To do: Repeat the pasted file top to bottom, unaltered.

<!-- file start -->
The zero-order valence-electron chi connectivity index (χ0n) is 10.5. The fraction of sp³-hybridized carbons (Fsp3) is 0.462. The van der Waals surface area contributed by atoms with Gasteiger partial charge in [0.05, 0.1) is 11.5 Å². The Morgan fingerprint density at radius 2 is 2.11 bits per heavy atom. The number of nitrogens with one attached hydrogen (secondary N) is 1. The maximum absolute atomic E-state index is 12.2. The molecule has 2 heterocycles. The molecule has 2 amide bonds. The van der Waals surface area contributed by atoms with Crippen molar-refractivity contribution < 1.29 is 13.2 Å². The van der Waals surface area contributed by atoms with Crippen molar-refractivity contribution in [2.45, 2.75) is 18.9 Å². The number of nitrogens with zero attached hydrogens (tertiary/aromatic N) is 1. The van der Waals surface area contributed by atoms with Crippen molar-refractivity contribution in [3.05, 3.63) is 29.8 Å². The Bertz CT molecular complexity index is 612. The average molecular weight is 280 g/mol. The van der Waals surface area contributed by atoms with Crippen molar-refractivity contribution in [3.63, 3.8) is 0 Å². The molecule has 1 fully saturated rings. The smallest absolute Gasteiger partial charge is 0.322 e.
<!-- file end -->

The zero-order valence-electron chi connectivity index (χ0n) is 10.5. The fraction of sp³-hybridized carbons (Fsp3) is 0.462. The van der Waals surface area contributed by atoms with Gasteiger partial charge in [0.05, 0.1) is 11.5 Å². The Morgan fingerprint density at radius 2 is 2.11 bits per heavy atom. The number of nitrogens with one attached hydrogen (secondary N) is 1. The maximum absolute atomic E-state index is 12.2. The molecule has 2 heterocycles. The molecule has 2 amide bonds. The van der Waals surface area contributed by atoms with Crippen molar-refractivity contribution < 1.29 is 13.2 Å². The van der Waals surface area contributed by atoms with Crippen molar-refractivity contribution in [2.45, 2.75) is 18.9 Å². The number of nitrogens with zero attached hydrogens (tertiary/aromatic N) is 1. The van der Waals surface area contributed by atoms with Crippen molar-refractivity contribution in [3.05, 3.63) is 29.8 Å². The Bertz CT molecular complexity index is 612. The average molecular weight is 280 g/mol. The van der Waals surface area contributed by atoms with Crippen molar-refractivity contribution in [3.63, 3.8) is 0 Å². The molecule has 1 fully saturated rings. The smallest absolute Gasteiger partial charge is 0.322 e.